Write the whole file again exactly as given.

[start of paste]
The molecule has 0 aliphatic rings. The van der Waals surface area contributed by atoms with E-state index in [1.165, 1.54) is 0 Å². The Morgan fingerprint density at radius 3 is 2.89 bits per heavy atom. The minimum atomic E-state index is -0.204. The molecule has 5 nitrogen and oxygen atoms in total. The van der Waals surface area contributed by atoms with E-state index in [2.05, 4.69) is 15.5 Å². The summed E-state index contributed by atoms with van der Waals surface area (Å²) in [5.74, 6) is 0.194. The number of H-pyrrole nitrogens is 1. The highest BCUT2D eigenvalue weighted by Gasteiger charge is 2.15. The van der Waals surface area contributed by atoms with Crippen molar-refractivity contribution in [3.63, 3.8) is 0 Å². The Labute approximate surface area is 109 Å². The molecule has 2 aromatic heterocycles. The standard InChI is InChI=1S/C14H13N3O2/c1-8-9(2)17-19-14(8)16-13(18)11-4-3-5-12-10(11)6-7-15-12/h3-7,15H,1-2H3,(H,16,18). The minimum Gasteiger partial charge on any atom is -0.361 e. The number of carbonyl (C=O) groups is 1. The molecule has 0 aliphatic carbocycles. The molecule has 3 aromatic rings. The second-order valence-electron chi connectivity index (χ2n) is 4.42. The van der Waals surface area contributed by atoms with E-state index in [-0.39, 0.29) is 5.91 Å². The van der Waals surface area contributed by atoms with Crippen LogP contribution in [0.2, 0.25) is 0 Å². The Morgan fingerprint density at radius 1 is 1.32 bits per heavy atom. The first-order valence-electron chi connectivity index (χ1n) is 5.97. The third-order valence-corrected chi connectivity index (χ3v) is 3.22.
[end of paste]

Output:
The molecule has 0 aliphatic rings. The van der Waals surface area contributed by atoms with E-state index in [1.165, 1.54) is 0 Å². The Morgan fingerprint density at radius 3 is 2.89 bits per heavy atom. The minimum atomic E-state index is -0.204. The molecule has 5 nitrogen and oxygen atoms in total. The van der Waals surface area contributed by atoms with E-state index in [2.05, 4.69) is 15.5 Å². The summed E-state index contributed by atoms with van der Waals surface area (Å²) in [5.74, 6) is 0.194. The number of H-pyrrole nitrogens is 1. The highest BCUT2D eigenvalue weighted by Gasteiger charge is 2.15. The van der Waals surface area contributed by atoms with Crippen molar-refractivity contribution in [3.63, 3.8) is 0 Å². The Labute approximate surface area is 109 Å². The molecule has 2 aromatic heterocycles. The standard InChI is InChI=1S/C14H13N3O2/c1-8-9(2)17-19-14(8)16-13(18)11-4-3-5-12-10(11)6-7-15-12/h3-7,15H,1-2H3,(H,16,18). The minimum Gasteiger partial charge on any atom is -0.361 e. The number of carbonyl (C=O) groups is 1. The molecule has 0 aliphatic carbocycles. The molecule has 3 aromatic rings. The second-order valence-electron chi connectivity index (χ2n) is 4.42. The van der Waals surface area contributed by atoms with E-state index in [-0.39, 0.29) is 5.91 Å². The van der Waals surface area contributed by atoms with Crippen LogP contribution in [0.2, 0.25) is 0 Å². The Morgan fingerprint density at radius 1 is 1.32 bits per heavy atom. The first-order valence-electron chi connectivity index (χ1n) is 5.97. The third-order valence-corrected chi connectivity index (χ3v) is 3.22.